The turbulent winds on a otherwise sunny day accompanied me as I interviewed Mr. Zouhair Hammana, a PhD candidate and tutorial teacher at EUR. “I’m exploring, in short, how secondary education teachers engage with diversity.” Mr. Hammana is passionate about emancipating margined groups in society, and combining his passion with academia decided to explore this topic within the Netherlands.
“I just really got involved with the IBCoM program this term by teaching [Intercultural Communication and the Research Workshops], and I do think this program is pretty great. It combines a lot of things relevant to those interested in communication media – such as the sociological aspects and the business aspects to it.”
As he’s a fairly new addition to the diverse community within IBCoM and connected to the world of intercultural communication, I asked him about his thoughts on IBCoM’s diversity. “Of course, there’s a lot of people from different places apart from Netherlands… but there is a difference between a diverse community – like a diverse staff or student body – and diverse information and knowledge. The curriculum concentrates a lot on the Western perspective, all the theories studied are from the ‘Western’ word. I don’t mean to say this is wrong, and I completely understand why. We are in a Western environment – in a Western country – and that’s the norm in education. I just hope one day to further have more inclusive information taught as well, not just for IBCoM or EUR, but in all universities as much as possible.”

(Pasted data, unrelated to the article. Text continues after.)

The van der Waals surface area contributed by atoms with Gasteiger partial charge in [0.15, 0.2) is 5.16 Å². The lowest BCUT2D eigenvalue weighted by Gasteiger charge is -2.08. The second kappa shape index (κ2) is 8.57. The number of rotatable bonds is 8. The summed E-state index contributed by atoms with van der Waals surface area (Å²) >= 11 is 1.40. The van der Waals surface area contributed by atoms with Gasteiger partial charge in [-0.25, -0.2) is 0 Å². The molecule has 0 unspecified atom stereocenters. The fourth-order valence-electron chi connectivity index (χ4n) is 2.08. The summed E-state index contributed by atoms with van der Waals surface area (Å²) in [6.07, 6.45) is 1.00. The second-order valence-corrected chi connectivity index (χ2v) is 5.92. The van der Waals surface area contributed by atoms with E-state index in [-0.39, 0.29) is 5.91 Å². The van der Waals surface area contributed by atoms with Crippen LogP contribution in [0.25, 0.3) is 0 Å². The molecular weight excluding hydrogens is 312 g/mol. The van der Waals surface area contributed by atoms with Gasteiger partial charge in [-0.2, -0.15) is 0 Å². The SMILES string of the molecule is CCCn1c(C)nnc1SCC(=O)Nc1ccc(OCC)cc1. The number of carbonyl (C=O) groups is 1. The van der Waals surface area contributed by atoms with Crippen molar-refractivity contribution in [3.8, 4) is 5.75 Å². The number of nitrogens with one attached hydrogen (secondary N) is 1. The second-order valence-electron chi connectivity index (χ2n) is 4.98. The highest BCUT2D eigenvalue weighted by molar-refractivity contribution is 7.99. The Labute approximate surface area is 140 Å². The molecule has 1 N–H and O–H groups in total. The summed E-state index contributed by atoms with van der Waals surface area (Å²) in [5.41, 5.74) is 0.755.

After diverting to a long conversation about education’s Western bias, I wanted to know more about what he thought could be done to reduce that kind of inherent bias. “I don’t really think it’s feasible to eradicate the bias because that requires inclusivity to be introduced even before schooling, like maybe in kindergarten or before that. I think there’s always a little bias, but what we can do and what is possible to do is to be more open to others’ ideas, while being aware of our own perspectives and frames of references. Being more open just means receiving these different ‘messages’ and making them a constructive dialogue where one perspective doesn’t stand superior than the other, but that these different truths exist alongside each other, and that your perspective is just your truth, not a universal truth.”
Apart from this incredibly academic conversations, Mr. Hammana also mentioned he has a life beyond this. “I love rock climbing and kendo [a Japanese martial art] and I try to practice whenever I can, around two times a week. I also have liked comics since I was a kid. The first comic I remember reading was one of the Spiderman ones – I can’t remember specifically which one – but I bought it second hand during Queen’s Day [now King’s Day]. After that I really got immersed into that world, Marvel and then DC as well. I’m pretty sure my favorite Marvel superhero is Kamala Khan [one of the Captain Marvels] but I also really like Miles Morales [one of the Spidermen]. My favorite DC superhero has to be Batman because he doesn’t have superpowers, but practiced martial arts. Well, I guess you could argue Batman’s superpower is white privilege because that’s the money he uses for his gadgets.” After that turned into a conversation on how I think Batman exists without that privilege (I could go on about Batman, seriously), we came back to the issue of diversity.
“I am glad [diversity] is discussed more now, and that the issues are more noticed, but sometimes I do feel like it becomes more of a marketing tactic than something that really trying to reduce the marginalization of some groups. But it is a step towards the ‘better’.”